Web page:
Stellar full-throttle through the aspens up Kebler Pass.

The other day, before the big snow, I ran the dogs up the driveway in a drizzle. Stellar lifted his nose and took off from his usual casual lope into a dead run, and I saw a large red fox flush from the tall dead grass. Raven spotted it and made a mad dash to catch up, but I called them both off, slowed them down, gave the fox a chance to get far ahead, then started up the car and let the dogs run again. Sniffing and poking into grass and ditch they ran in fits and starts up the rest of the driveway hot on the trail. We turned around at the top and my calls dragged them back to me; they continued back down the driveway racing from one pungent scent to the next. My own wild canids.

A few days later, a bunch of us went to our wonderful Paradise theater for the Wednesday matinee of “Fantastic Beasts and Where to Find Them.” Some of us seeking distraction from a political world that depresses us, and some, maybe only me, because I’ve been waiting six months since the first trailer to see this film. I loved the movie. I loved the fantastic beasts, and where they lived in his suitcase, and the mischief they got into when they escaped, and everything about the film.


I got home just before dark, to a houseful of my own magical beasts. My first sight of each of my pets that evening gave a deeper glimpse into the wonder of their being: at all, and in my house, and each in their unique way in a complex relationship with me. I saw each of them more thoroughly, body and soul, than I tend to day after day in the comfortable complacency of our staid lives. Such a wonder that they live here, with me!

And that made me celebrate their lives, again, reviewing pictures. No matter the money their vet visits cost, no matter the glassware they break, the paper towels they pull from the garbage and shred, the hairballs they puke up onto the occasional rug. The truth of them is the warm hefty shoulder against mine in bed, the purring on my chest, the bounding joyful greeting when I come home, the happy glance back to make sure the pack is all together on a walk through the woods, the quivering nose knowing something I can’t, the proud trot home carrying a shed antler, the cat chases up and down stairs, the certainty that the dogs have my back.

There’s more and more science coming out proving that dogs have cognition, sentience, and other formerly-considered exclusively human qualities. Anyone who has lived with animals they love, of any species, is way ahead of the science on that score. We know that animals are conscious beings. All animals, domestic or wild, are sentient beings. The question of sentience can take us down a rabbit hole (and has! like, is an amoeba, then, sentient?) but that would be a detour from my point here. And I guess that is simply this: that I consider myself blessed beyond rationale to know now, and to have known in my life, such an extraordinary number of remarkable animals, wild and domestic, each a fantastic beast in its own right, and it is the greatest joy of my life to wake up each day and share it with them.


Raven, newly arrived at six weeks old, discovers the laundry basket and makes it her own.


Shortly thereafter she discovers the rim of the canyon, under the watchful eye of her uncle Mr. Brick.


Mr. Brick and Mocha raised her well, though she always knew her own mind. She often wore her ears on backwards as a pup. The individual character of each dog is evident in their expressions in this image.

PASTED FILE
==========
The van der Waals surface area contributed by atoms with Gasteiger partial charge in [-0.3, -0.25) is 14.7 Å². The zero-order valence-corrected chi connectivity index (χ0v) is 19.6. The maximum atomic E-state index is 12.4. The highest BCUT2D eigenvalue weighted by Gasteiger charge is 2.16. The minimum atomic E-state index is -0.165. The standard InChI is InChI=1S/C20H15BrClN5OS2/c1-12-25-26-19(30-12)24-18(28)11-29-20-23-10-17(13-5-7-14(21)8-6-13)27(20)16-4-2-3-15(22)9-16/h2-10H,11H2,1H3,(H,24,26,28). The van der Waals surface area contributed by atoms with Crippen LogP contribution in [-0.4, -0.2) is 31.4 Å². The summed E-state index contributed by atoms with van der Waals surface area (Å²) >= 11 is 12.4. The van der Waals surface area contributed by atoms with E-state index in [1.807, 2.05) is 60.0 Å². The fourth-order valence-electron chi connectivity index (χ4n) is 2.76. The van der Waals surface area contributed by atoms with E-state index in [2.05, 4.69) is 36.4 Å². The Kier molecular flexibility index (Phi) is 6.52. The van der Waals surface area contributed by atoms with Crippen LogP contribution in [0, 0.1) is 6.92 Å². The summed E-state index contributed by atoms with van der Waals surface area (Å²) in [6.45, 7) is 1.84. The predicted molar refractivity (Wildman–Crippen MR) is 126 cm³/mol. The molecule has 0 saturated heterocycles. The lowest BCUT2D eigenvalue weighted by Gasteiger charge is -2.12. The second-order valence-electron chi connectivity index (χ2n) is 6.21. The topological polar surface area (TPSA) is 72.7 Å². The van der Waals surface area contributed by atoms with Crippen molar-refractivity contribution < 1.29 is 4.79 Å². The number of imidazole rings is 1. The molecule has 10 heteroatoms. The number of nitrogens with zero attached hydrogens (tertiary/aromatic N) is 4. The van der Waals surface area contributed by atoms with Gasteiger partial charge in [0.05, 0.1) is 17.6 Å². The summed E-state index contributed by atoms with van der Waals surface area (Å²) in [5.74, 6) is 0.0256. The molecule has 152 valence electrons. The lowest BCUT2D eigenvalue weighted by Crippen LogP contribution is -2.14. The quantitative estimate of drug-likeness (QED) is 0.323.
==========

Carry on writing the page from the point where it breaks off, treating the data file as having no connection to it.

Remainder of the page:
Brick doted on Raven, little Miss Chiff, and let her do whatever she wanted with him.


Teenage Raven curls up with Little Doctor Vincent, who showed up under a juniper tree bleeding from his mouth just three days after Dia the Psycho Calico lay down and died inside the back door. Five years later, Little Doctor lay down and died outside the back door. Renal failure and cancer seem to take out so many of the animals who show up here.


Raven in her first snow. Clearly she has some questions.


Raven was traumatized after I had her spayed. Too late, I realized the only thing she ever wanted in life was her own puppy. So I got on the list for the next bobtail male from her parents, Sundog and Feather. 


When Feather finally invited Raven into the puppy pen, she watched her approach where I sat with Stellar on my lap. As Raven stretched out her quivering nose, Feather gently clamped her teeth over Raven’s muzzle, to make her pay attention, saying somehow without words, Do not hurt this; this is our young.


And she never has hurt him. See how he holds her skin in his little mouth the first time they play.


And how she groomed him from the moment she was allowed to touch him.


She taught him every little thing about everything, and they remain inseparable.


Grumpy Uncle Brick, who lived only eight months after Stellar arrived, taught him everything he needed to know to be a good mama’s boy.


Raven makes sure he learns all the skills he’ll need to know living in the high desert, digging good deep holes among the most important.


She’s kept him clean from the first…


…and grooms him daily still, almost ten years later.


Raven and Stellar sleep on the floor below Uncle Brick on the couch as, unbeknownst to us, his days wind down. Below, the face of a matriarch.



Then last year those kittens showed up, horning in on our place in front of the fire.


Stellar the Stardog, Son of Sundog, can be a very big dog…


…or a very small one.


Stellar and Raven and I wish for all beings to be happy, and peaceful, and free from suffering. We wish for all humans to recognize the souls in other species, the individual in each living creature that we meet, the sanctity of all life. We wish for all humans to honor life on earth, respect and love the land beneath their own feet, recognize that water is a precious thing, share and protect our fragile planet for the good of all species, without greed. We wish, for the sake of all species, for peace on earth.